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Where Do Your Fans Fit In Spotify’s 16 New Listening Personalities?

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HYPEBOT – Spotify introduced 16 new distinct “Listening Personalities” as a key factor in determining each user’s 2023 Spotify Wrapped.

Listening Personalities are a combination of four attributes that each try to measure and describe an aspect of how a fan listens to music on Spotify, independent of what kind of music they like.

While it’s unclear yet where else Spotify is using Listening Personalities, understanding how they work and where your fans and music fit can offer insights into how to release and market music in ways that fit their “personalities.”

Do an artist’s fans value “familiarity” and, therefore, might react well to them releasing alternative versions of tracks and perhaps doing more cover songs? Or do the fans value “newness,” and therefore, an ongoing stream of new releases bear more fruit?


Spotify Listening Personalities

Spotify’s Glenn McDonald describes “Listening Personalities” and offers examples of the four core attributes:

F/E: Familiarity vs. Exploration
“This one measures how much of your listening is spent playing your favorite artists vs. discovering artists you don’t know. Technically we have a score called “affinity” that measures your apparent dedication to each artist you play, and the F/E score is the sum of the inverses of these affinity scores. So if you only ever listened to one artist on permanent repeat, that would produce the maximum possible Familiarity score. If you spent every waking moment playing music but never played any single artist more than once, that would produce the maximum possible Exploration score.”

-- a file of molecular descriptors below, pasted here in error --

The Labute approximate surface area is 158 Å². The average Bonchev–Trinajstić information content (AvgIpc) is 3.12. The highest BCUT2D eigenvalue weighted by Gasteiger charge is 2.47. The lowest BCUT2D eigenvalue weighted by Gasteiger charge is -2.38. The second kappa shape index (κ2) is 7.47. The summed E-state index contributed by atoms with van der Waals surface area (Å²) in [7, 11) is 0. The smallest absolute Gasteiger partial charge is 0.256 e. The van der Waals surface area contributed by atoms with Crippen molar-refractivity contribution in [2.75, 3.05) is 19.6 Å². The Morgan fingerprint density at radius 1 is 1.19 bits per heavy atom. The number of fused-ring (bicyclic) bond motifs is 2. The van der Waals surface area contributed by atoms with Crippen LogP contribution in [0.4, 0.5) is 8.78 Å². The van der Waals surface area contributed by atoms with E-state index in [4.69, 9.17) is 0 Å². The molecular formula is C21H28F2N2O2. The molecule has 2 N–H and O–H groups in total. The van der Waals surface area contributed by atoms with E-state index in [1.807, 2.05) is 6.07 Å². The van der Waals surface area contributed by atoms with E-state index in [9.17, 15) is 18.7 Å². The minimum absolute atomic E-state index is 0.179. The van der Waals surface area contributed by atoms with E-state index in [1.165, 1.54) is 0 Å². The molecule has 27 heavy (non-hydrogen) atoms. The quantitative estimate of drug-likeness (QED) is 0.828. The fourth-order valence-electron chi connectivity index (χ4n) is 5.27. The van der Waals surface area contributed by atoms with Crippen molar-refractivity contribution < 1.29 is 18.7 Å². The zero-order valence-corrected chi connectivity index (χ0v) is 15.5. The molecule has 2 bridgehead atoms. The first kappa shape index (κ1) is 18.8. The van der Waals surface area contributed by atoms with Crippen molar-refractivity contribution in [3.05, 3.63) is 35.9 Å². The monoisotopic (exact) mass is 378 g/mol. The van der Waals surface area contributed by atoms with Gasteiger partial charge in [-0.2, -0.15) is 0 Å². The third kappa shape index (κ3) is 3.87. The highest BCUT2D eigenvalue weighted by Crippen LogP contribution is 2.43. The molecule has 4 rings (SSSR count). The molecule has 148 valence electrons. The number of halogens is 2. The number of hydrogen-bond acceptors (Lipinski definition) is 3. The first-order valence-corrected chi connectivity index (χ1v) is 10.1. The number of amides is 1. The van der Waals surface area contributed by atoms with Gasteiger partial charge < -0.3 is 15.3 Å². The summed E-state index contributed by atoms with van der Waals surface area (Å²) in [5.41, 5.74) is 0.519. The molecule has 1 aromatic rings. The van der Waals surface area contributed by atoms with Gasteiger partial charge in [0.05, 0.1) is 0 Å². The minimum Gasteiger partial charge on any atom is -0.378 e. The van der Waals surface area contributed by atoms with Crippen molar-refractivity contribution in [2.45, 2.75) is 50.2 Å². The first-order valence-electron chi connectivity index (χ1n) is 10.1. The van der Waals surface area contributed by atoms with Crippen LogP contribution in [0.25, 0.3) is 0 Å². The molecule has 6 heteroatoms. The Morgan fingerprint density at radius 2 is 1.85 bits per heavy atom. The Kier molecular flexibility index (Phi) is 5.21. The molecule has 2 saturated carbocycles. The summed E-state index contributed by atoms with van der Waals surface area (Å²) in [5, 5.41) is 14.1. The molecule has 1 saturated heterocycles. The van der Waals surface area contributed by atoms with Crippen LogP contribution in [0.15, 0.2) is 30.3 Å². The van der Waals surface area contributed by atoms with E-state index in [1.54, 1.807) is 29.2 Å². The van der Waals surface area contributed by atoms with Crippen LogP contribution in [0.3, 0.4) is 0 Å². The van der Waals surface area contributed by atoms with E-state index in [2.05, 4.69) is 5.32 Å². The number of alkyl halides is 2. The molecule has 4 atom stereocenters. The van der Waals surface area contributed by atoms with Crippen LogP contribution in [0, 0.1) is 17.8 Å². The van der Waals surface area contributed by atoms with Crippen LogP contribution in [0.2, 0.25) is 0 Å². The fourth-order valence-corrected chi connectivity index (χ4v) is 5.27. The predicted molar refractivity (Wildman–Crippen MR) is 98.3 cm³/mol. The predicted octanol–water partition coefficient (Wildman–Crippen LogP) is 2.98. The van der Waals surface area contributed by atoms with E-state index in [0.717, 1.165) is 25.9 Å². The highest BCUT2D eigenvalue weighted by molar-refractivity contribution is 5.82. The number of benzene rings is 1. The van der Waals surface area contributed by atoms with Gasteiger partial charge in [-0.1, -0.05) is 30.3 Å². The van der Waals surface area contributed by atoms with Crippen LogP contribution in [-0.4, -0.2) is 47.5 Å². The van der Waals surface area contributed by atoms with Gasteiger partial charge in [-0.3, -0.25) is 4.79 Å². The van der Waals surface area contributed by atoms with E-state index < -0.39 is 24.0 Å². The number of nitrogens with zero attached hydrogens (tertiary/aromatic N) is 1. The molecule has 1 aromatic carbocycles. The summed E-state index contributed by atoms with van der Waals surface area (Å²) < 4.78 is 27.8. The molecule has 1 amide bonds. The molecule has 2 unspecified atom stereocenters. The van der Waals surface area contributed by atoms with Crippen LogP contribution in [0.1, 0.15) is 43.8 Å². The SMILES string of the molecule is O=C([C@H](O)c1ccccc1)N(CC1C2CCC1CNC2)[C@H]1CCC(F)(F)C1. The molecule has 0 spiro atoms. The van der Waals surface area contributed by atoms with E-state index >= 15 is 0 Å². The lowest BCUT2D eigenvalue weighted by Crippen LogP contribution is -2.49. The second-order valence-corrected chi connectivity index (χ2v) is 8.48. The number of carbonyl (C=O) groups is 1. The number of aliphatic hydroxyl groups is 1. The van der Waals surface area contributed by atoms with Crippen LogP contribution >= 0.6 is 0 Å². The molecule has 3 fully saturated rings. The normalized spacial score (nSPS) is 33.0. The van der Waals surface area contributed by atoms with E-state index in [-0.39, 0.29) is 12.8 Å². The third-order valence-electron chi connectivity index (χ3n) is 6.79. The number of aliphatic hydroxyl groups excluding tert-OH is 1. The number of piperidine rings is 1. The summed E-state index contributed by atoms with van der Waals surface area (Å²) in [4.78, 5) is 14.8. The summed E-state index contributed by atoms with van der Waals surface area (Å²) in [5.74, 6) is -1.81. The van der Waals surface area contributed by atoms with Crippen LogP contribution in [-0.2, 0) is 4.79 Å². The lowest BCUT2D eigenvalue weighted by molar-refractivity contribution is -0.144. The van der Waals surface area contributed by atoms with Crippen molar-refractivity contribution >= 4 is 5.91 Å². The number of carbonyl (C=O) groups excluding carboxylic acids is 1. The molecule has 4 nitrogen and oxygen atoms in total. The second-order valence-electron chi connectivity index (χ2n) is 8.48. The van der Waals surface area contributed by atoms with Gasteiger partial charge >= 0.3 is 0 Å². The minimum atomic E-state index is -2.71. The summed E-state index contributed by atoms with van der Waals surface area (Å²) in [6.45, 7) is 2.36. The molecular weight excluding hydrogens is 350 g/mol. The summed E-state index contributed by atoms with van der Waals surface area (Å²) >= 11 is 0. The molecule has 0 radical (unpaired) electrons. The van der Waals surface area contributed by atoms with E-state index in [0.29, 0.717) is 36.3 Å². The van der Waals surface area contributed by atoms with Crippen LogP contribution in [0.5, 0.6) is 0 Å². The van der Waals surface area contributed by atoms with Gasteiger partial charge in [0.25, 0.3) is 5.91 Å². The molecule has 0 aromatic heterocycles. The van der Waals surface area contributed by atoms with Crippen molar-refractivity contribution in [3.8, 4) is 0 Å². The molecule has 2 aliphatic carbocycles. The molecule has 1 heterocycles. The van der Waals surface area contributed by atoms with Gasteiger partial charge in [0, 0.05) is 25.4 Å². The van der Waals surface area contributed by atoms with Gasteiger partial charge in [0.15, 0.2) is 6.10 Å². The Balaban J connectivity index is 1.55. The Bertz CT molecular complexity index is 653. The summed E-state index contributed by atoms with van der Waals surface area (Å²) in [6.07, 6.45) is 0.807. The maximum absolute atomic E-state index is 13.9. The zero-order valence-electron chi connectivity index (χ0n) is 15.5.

T/N: Timelessness vs. Newness
“This one measures how much of your listening is spent playing new or old music. The newer a new song is when you play it, the more it nudges you toward Newness. Every song you play that isn’t new nudges the other way toward Timelessness. If you spent every week listening to only that week’s new releases (like, for example, if you were me), that would produce the maximum possible Newness score. If you studiously manage to listen to a lot of music without ever playing anything new, that would produce the maximum possible Timelessness score. Both ways are fine. The past is effectively just as infinite as the future at this point.”

L/V: Loyalty vs. Variety
“This one measures how much of your listening is spent playing the same songs or different ones. If you played just one song on repeat all the time, that would produce the maximum possible Loyalty score. At least with streaming, you can’t wear out the bytes. If you had music going constantly but never played any song more than once, that would produce the maximum possible Variety score. (If you want to try this, I maintain a playlist that automatically updates every day with 1,000 songs chosen randomly from the Spotify catalog: here.).”

C/U: Commonality vs. Uniqueness
“Sometimes you listen to music in order to know the songs that everybody else knows or that your friends know. Sometimes music is how you differentiate your own identity. This one measures this by keeping track of how popular each song you played was on each day you played it. If you played each day’s #1 global song on Spotify on repeat all that day, every day, that would produce the maximum possible Commonality score, and you would definitely be prepared to talk to strangers about Harry Styles and Taylor Swift. If you played nothing but artists nobody else had listened to yet, that would produce the maximum possible Uniqueness score, and you would definitely be prepared to annoy Harry Styles and Taylor Swift fans by talking to them about music that neither they nor anybody else has heard of.”


Take a deeper dive here.

Bruce Houghton is the Founder and Editor of Hypebot and MusicThinkTank, a Senior Advisor at Bandsintown, President of the Skyline Artists Agency, and a professor for the Berklee College Of Music.

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